Another ‘big day’ for your gown

Helen McClements and Martina Strawbridge Klapokva .
Helen McClements and Martina Strawbridge Klapokva .

Here’s a riddle for you. Mine has lain for almost eight years, balled up in a bag, with wine down the front, a torn hem and mud stains round the bottom. What is it? asks Helen McClements

You may have guessed: it’s my wedding dress.

Martina Stawbridge Klapkova and Helen McClements

Martina Stawbridge Klapkova and Helen McClements

Once it was a beautiful champagne-hued gown by the designer Paloma Blanca, bought in 2010. I had the best of intentions for having it dry-cleaned, but when doubt was cast of ever removing the mulled-wine stain from the skirt, I procrastinated. So now, a dress worth roughly a thousand pounds is lying in the family home, it’s fate as yet undecided.

When I asked a few friends and colleagues about their dresses, many looked sheepish and admitted that theirs too, lie unwashed and unloved in their attics. Most however, looked horrified at the thought of giving them away. “I’m not sure I’m ready to part with mine yet,” said one pal who just celebrated her tenth wedding anniversary, although she, at least, had the wit to have hers cleaned and boxed.

Dry-cleaning dresses is expensive and is only the first step in restoring your dress. Like any delicate garments, dresses need to be folded carefully in air-tight containers away from direct sunlight.

One clever friend of mine from America rented her dress for $45. Having moved house (and indeed country) several times, she is grateful that she doesn’t have a large dress to schlep from place to place. “I had a great day, a beautiful dress and a photo album to prove it,” she quipped.

The Royal wedding got me thinking. We may fantasise over our perfect dress, but wedding days pass in such a flurry of activity and emotion, that we barely have time to appreciate our finery. And to think that Meghan’s Givenchy gown only got a six hour spin before it was swapped for a Stella McCartney!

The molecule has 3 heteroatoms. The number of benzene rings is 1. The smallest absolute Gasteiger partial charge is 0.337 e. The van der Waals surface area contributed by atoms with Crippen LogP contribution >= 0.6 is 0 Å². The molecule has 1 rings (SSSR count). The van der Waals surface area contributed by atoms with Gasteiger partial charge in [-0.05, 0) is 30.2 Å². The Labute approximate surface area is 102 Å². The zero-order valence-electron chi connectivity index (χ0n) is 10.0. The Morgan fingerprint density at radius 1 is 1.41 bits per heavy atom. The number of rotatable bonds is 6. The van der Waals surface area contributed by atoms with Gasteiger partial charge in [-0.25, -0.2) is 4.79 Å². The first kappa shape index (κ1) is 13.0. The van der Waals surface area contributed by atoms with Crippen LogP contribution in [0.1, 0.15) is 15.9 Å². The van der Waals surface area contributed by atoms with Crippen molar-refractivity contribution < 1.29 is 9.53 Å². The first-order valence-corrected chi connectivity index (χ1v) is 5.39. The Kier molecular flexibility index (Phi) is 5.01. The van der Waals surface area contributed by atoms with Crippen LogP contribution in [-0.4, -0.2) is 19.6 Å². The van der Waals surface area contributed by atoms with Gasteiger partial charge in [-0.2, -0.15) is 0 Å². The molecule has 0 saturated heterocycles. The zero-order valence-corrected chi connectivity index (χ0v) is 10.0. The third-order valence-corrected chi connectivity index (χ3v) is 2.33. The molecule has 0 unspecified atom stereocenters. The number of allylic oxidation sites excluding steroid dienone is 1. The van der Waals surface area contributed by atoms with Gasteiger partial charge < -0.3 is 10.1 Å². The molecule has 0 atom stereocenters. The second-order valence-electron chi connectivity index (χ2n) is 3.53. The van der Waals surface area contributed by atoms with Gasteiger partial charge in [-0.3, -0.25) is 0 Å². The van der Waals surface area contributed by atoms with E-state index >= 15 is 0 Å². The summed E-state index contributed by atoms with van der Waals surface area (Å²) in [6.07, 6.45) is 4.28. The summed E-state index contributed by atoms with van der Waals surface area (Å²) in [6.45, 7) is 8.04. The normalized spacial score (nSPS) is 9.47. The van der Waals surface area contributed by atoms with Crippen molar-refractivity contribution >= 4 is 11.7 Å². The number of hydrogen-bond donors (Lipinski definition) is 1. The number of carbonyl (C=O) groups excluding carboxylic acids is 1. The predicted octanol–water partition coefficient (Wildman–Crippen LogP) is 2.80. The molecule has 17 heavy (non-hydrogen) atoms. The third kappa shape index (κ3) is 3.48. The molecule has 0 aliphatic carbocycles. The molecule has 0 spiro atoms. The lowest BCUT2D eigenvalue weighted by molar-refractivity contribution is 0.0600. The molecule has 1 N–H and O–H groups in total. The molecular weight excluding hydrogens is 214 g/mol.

Does anyone agree that this a massive waste? Unlike Kate or Meghan’s dresses, mine is unlikely to be destined for an exhibition in the V&A some day. It seems a shame that it is languishing in a bag, having only ever enjoyed a few hours in the limelight.

I spoke to Emily Nash, the Royal correspondent for Hello Magazine, and asked her what she had done with her her wedding dress. “It’s boxed up with the vague intention of going to my daughter,” she said. “Should she want it. If not it serves to remind me of my small waist pre-children!” Emily remembers being taken to see Princess Diana’s dress in Cardiff Castle as a child, and says Royal dresses often go ‘on tour’ after the occasion, and so we could expect to see Meghan’s dress turn up later this year.

So since I love dressing up and enjoy a shindig, I have the perfect solution. Why not organise a ‘One Last Whirl’ party, where ladies don their dresses and have a second chance to feel like a princess. After the outing, we could bid them a fond farewell and donate them to a local charity shop, such as Oxfam, which have a bridal branch in Bangor. These stores are always on the look-out for new dresses to replenish their stock. Some brides may struggle to find the perfect dress when constrained by a tight budget, but they may be surprised at the range of choice available if they consider a pre-worn option. In the Bangor shop, prices start at £50 for a short dress and go up to £275. The manageress Gay Jamieson, told me that only 10 per cent of their stock comes from donations, and most of the rest is end of season stock from shops and warehouses.

“Many of our customers aren’t brides at all,” she said, “but people who wish to up-cycle an outfit. Wide skirts are particularly in demand to create 1950s-style dresses.” Her funniest transactions are usually with men seeking to dress the groom up for stag-dos, and she has also sold dresses for women running the Race Across the Bridges in Londonderry, and art-students, creating exciting pieces for projects.

Another reason some brides shun brand-new dresses is because of the environmental damage caused in the production of bridal gowns, since the nature of wanting the ‘perfect’ dress means that a high percentage of waste material is generated in the process. As society grows ever more ecologically conscious, increasing numbers of women are choosing to wear pre-loved dresses. Christina, a bride who bought her dress in the Bradford Branch, summed it up beautifully on Oxfam’s website. She writes: “There is a certain vibe from buying your most important dress in such a lovingly created setting, and being one of a long line of ladies who would rather wear a loved, dear dress with a history.”

Let your wedding dress shine another day for someone else, but perhaps have one last blast in it first.